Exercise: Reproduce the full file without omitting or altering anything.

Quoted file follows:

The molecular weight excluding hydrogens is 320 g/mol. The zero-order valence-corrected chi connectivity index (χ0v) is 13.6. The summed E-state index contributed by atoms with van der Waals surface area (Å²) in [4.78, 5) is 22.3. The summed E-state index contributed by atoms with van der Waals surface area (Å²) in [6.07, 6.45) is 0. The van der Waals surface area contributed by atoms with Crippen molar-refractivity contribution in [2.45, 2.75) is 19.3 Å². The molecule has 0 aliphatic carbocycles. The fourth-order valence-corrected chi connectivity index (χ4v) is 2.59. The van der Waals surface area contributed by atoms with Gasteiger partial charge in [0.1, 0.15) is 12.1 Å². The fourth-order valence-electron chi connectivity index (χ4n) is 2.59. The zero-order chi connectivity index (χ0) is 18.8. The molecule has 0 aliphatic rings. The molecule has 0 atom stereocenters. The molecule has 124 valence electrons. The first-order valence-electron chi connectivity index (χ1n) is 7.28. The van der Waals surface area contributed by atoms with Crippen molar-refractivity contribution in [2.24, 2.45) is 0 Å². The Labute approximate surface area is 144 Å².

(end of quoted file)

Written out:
The molecular weight excluding hydrogens is 320 g/mol. The zero-order valence-corrected chi connectivity index (χ0v) is 13.6. The summed E-state index contributed by atoms with van der Waals surface area (Å²) in [4.78, 5) is 22.3. The summed E-state index contributed by atoms with van der Waals surface area (Å²) in [6.07, 6.45) is 0. The van der Waals surface area contributed by atoms with Crippen molar-refractivity contribution in [2.45, 2.75) is 19.3 Å². The molecule has 0 aliphatic carbocycles. The fourth-order valence-corrected chi connectivity index (χ4v) is 2.59. The van der Waals surface area contributed by atoms with Gasteiger partial charge in [0.1, 0.15) is 12.1 Å². The fourth-order valence-electron chi connectivity index (χ4n) is 2.59. The zero-order chi connectivity index (χ0) is 18.8. The molecule has 0 aliphatic rings. The molecule has 0 atom stereocenters. The molecule has 124 valence electrons. The first-order valence-electron chi connectivity index (χ1n) is 7.28. The van der Waals surface area contributed by atoms with Crippen molar-refractivity contribution in [2.24, 2.45) is 0 Å². The Labute approximate surface area is 144 Å².